The Adventures of Indiana Jones--newly out on DVD--is actually about broken relationships.
Sitting in a dark theater when I was only 9 years old, I knew right away something was amiss. Point blank: Indiana Jones and the Temple of Doom is an ugly, mean-spirited movie.
Sure, it's poorly structured and possibly racist, but something even more sinister looms within those six forsaken reels that famously inspired the PG-13 rating.
Raiders of the Lost Ark will perhaps stand for all time as a sublime example of everything that's joyous and playful about modern blockbuster filmmaking. It's the one movie I've seen more than any other--the proverbial hit off the crack pipe that kick-started my cinephilia.
And yet the universally despised, seriously nasty follow-up Temple of Doom forever lurks in the shadows as Raiders' dark, foreboding flip side--the redheaded stepchild of the Spielberg-Lucas canon.
But watching the new DVD in that great Indiana Jones box set everybody got for Christmas, I found myself strangely enthralled by the movie's overwhelming bad vibes. There's something vicious and hateful about this picture that's downright energizing. Or maybe it's only energizing if you're stuck in the right psychological rut.
Somewhere in the bonus features, writer George Lucas snapped it all into focus for me: Pressed with the notion that perhaps Indiana Jones Goes to Hell wasn't exactly the greatest idea he ever had for a summer movie, Darth Flannel shrugs and replies, "I was going through a bad divorce at the time."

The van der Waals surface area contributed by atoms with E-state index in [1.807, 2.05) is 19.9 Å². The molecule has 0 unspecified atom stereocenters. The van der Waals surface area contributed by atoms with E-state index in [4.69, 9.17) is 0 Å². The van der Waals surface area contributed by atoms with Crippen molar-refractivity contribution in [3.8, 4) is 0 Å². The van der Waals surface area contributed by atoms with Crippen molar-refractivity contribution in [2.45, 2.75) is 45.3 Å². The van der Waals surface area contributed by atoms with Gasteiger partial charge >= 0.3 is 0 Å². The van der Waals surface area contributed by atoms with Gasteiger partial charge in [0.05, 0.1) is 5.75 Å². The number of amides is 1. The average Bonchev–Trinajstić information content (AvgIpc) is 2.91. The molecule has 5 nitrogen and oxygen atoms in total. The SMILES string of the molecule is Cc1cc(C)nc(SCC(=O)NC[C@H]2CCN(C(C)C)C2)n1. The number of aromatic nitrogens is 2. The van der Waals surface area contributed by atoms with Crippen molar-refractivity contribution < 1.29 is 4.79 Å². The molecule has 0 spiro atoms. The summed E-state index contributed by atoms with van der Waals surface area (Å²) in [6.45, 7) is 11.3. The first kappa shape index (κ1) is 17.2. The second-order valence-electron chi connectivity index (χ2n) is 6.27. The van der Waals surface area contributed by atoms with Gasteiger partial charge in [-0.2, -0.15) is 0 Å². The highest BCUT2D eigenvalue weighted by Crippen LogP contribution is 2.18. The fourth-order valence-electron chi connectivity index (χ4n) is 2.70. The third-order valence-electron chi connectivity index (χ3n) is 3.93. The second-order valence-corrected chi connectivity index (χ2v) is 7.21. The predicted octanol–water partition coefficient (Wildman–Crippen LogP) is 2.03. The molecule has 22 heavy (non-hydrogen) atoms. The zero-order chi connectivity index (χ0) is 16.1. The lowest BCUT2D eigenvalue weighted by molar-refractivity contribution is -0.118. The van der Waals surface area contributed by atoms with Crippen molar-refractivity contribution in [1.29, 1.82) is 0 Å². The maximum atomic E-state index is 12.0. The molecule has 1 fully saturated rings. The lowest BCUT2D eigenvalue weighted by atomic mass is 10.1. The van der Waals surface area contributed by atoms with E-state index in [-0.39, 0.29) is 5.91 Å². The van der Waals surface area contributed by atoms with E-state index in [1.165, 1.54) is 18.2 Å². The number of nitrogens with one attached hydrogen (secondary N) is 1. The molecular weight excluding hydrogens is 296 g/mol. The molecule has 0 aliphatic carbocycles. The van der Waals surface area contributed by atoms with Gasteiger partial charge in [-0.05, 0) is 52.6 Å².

Suddenly, everything makes sense.
I recently ended up single after a four-year relationship. Believe me, there are only so many times you can listen to Dylan's Blood on the Tracks or Springsteen's Tunnel of Love when you're in this kind of situation, so as a third option I turned to Indiana Jones and the Temple of Doom.
Broken families have always been Steven Spielberg's forte, but he and Lucas still managed to conjure a seriously fucked Freudian fun house of freakishly personal divorce anxiety during this particular go-round.
Return if you will to the ridiculously gratuitous (and quite telling) central image of a still-beating human heart being violently ripped from the chest of an innocent victim. Are we trying to say something here, boys?
Or how about that entire sequence after Indy drinks the poisoned black blood? He becomes a different man--cruel and abusive toward his friends. It's only after an old pal works up the nerve to (literally) burn him that Indiana Jones comes to realize that he's spent all this time worshipping an evil goddess.
Let's not forget that the central conflict of the film revolves (rather distastefully) around kidnapped children forced into slave labor. Is this the projection of a single dad's worst nightmare, or am I just reading into things?
But whoa, when that catharsis arrives, it's amazingly brutal. The big joke in Raiders was that our hero was always getting beat up. Not so in Temple of Doom. This movie downright revels in how swiftly and mercilessly Indy kicks the living shit out of everyone in his path.
The climax features our recently revived Indiana Jones opting for a suicidal gambit on a rickety rope bridge above an alligator pit--better to face certain death than to cede one friggin' inch to those evil-goddess-worshipping villains.
No, it's not a particularly good film. But one of the great things about being a movie freak is that certain pictures resonate in different ways at strange times in your life.
Childhood protestations to the contrary, Indiana Jones and the Temple of Doom really didn't do it for me when I was 9, but a couple of decades later I've finally started getting behind it.
Then again, if I ever start making excuses for that buffoonish piece of shit called Indiana Jones and the Last Crusade, just shoot me.
PW's 2015 Gift Guide
Calendar: Nov. 25-Dec. 2
Artie Lange knows the score
Calendar: November 18-25